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DOE Pulse

New team leader for ITER

PPPL's Doug Loesser

PPPL's Doug Loesser

DL, from DOE PPPL, is the BIPT for ITER, directly serving the IO. Huh?

Translation: Doug Loesser, an engineer at DOE's Princeton Plasma Physics Laboratory (PPPL), is the Blanket Integrated Product Team Leader (BIPT) for ITER, the international fusion experiment being built in Cadarache, France. Loesser directly serves the international ITER Organization (IO), coordinating the efforts of the blanket team.

"A blanket module is basically a block of actively cooled stainless steel with a copper heat sink and beryllium layer facing the plasma. Its function is to absorb heat from the plasma and provide nuclear shielding," says Loesser, who began his role as team leader in December. Plasma is a hot, gaseous state of matter used as the fuel to produce fusion energy — the power source of the stars.

"I'm responsible for this large component, totaling about 2 million pounds of stainless steel. It has close to 460 modules—each weighing 4 tons. The approximate cost to the project is about $500 million," he says. There are 440 wall-mounted modules and about 20 port-mounted modules. The blanket team jointly designs the component and splits the tasks. Its fabrication parties each build a piece of the component.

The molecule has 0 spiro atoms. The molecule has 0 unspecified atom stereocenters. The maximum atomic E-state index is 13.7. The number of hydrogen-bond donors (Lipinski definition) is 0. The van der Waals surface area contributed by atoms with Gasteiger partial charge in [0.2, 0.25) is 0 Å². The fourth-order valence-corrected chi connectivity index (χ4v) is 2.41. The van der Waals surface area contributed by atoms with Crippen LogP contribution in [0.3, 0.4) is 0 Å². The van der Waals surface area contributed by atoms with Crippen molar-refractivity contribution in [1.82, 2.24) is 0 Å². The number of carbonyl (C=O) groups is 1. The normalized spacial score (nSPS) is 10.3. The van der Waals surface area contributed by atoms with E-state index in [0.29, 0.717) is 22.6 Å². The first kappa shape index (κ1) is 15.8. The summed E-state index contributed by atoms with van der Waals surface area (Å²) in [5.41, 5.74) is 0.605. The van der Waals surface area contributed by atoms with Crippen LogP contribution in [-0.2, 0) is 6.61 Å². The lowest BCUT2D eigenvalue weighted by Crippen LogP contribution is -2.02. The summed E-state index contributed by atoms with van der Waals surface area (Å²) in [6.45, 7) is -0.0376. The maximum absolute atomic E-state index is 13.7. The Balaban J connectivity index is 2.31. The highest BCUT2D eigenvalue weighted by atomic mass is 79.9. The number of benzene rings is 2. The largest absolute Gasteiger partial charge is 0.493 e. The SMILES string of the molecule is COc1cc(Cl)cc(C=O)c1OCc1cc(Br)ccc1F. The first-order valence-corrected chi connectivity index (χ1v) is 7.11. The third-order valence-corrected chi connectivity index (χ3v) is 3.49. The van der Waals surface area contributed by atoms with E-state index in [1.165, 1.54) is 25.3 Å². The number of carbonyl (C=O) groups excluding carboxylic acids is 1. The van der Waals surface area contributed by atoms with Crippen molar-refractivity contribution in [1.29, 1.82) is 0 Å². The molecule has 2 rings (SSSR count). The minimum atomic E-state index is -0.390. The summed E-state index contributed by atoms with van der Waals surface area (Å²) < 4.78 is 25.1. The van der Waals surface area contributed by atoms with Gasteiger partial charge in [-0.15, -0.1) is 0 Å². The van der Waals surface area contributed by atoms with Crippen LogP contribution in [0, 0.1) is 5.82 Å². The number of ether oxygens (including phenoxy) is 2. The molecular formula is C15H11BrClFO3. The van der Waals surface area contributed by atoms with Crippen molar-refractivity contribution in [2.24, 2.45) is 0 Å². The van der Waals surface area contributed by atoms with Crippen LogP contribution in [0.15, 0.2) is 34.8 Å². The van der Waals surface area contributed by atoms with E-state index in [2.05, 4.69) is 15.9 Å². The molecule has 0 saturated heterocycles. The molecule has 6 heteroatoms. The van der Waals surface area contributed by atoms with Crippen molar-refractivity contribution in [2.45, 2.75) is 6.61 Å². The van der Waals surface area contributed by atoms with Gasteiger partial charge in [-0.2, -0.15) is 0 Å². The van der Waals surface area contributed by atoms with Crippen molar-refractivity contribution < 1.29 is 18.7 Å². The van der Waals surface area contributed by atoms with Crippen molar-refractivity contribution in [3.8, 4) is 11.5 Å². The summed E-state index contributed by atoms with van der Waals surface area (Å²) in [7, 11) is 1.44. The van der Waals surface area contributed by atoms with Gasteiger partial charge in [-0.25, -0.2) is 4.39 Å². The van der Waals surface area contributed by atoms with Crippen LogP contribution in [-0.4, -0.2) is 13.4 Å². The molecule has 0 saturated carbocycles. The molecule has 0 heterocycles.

The blanket team includes six of the seven ITER parties—China, the European Union, Japan, Russia, South Korea, and the U.S. The seventh ITER party is India, which is not involved in the blankets. Loesser's team includes about 30 engineers and 30 designers, half working at the ITER site in France. "My job is to make sure that the work going on in each domestic agency and the blanket section of the ITER Organization are all organized toward a common goal," says the team leader, a PPPL employee who works for ITER at the international level.

Loesser, who has 30 years of experience in engineering fusion-related components, reports to Gary Johnson, a former DOE Oak Ridge National Laboratory employee who is now IO Director in charge of the tokamak systems. Loesser spends half his time at the ITER site and half at PPPL working on the project.
One thing makes his job easy: "I like all the people I'm working with."


Submitted by DOE's Princeton Plasma Physics Laboratory